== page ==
Defcon Summary

Well Defcon has concluded and I’m back in good old Minnesota. It saddens me to know that the convention is over but I don’t know how many more days of partying I could handle. I met some great people and look forward to meeting them again next year at Defcon 20.

So how about the convention? The convention itself was great. This was the first year in our new location, the Rio Hotel and Casio, and I must say it was a far better venue than the Rivera was. The Rivera was becoming too small for the thousands of attendees which was easily seen with the cramped hallways and speaker rooms overflowing with people. The Rio is huge and traffic flow was much better than last year which is good when you have somewhere between 11,000 and 12,000 people attending.

There were some good talks including one by Deviant about breaking into handgun safes. Needless to say most of the handgun safes you can purchase in stores such as Cabela’s and Gander Mountain are pathetically easy to get into without the key or thumbprint (yes he covered saves with biometrics as well). When the talk is posted I’ll link to it here.

Although I already knew that using Internet kiosks was a bad idea and therefore I avoided it, I never knew just how easy they were to hack. If you every sit down to an Internet kiosk and feel the need to hack it just visit this website. The site itself includes tons of ways to bypass the “security” found in most Internet kiosks. Likewise you shouldn’t used those kiosks as you have no idea what somebody has done to them.

The creators of the Wireless Ariel Surveillance Platform (WASP) gave a presentation on their drone. Although no live demonstration was given the capabilities they mentioned were impressive. The WASP is able to intercept and crack a lot of Wi-Fi traffic (it even includes a word list for attempting to break Wi-Fi Protected Access (WPA) secured networks) as well as intercept Global System for Mobile Communications (GSM) phone calls and text messages. The entire unit weights a mere 14 pounds.

Another presentation I found very interesting was the one on cellular security. The speaker examined the traffic sent over a standard Android phone. He covered several popular applications and it’s rather surprising the type of information some of those applications send back home. This, again, is nothing that most people didn’t already know but few have actually released the exact information that was being returned.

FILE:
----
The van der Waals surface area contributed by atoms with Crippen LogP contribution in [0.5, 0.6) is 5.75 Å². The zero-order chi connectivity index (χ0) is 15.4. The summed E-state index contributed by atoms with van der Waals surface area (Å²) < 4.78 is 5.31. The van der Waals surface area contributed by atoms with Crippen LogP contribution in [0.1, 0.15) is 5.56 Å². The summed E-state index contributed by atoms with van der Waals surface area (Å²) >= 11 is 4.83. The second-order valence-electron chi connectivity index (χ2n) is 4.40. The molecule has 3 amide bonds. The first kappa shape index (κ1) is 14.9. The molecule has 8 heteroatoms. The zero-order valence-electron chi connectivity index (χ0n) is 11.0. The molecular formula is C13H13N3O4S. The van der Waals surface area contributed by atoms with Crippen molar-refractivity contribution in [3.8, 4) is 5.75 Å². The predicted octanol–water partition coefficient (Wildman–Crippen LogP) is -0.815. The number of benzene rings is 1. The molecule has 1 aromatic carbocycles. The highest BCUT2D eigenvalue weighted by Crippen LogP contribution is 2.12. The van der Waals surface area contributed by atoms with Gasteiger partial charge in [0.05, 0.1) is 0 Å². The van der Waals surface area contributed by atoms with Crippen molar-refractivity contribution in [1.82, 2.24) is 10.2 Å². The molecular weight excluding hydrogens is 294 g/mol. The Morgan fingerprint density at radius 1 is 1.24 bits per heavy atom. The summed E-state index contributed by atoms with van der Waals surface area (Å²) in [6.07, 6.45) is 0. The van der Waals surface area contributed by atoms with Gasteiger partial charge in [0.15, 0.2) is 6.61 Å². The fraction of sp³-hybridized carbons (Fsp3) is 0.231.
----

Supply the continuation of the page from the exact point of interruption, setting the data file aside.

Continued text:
Dan Kaminsky did his talk which is always a pleasure to watch. I’ll have to wait for Defcon to publicly post his talk so you guys can watch it but there was one part that really made the Austrian economist in me laugh. He was able to insert ASCII art of Ben Bernanke into the Bitcoin network which will remain there for all eternity (eternity being measure as the lifespan of the Bitcoin network).

Outside of the talks the usual assortment of parties and boozing were had by most. On Saturday night the Freakshow party was thrown in the pool area of the Rio which included some impressive entertainment including a guy break dancing and moon talking on stilts. There were also a couple of scantily clad ladies rolling around the pool in a giant ball. This being Defcon nerdiness was present and a few of my friends and I attempted to calculate the girls weight by using the radius of the ball and the depth at which is sank into the water. What else can you expect from engineers?

Of course no post about my adventures involving flying would be complete without a little comment regarding the Transportation Security Administration (TSA). This year I decided to have a little fun and wore this shirt when I flew out of Minneapolis and this shirt when I went through in Las Vegas. I forgot most TSA agents are illiterate and therefore would not notice my witty shirts. OK, I’m assuming illiteracy is the reason I didn’t receive extra special attention but either way the TSA basically left me alone for once. Still I would like to close this post by saying fuck the TSA.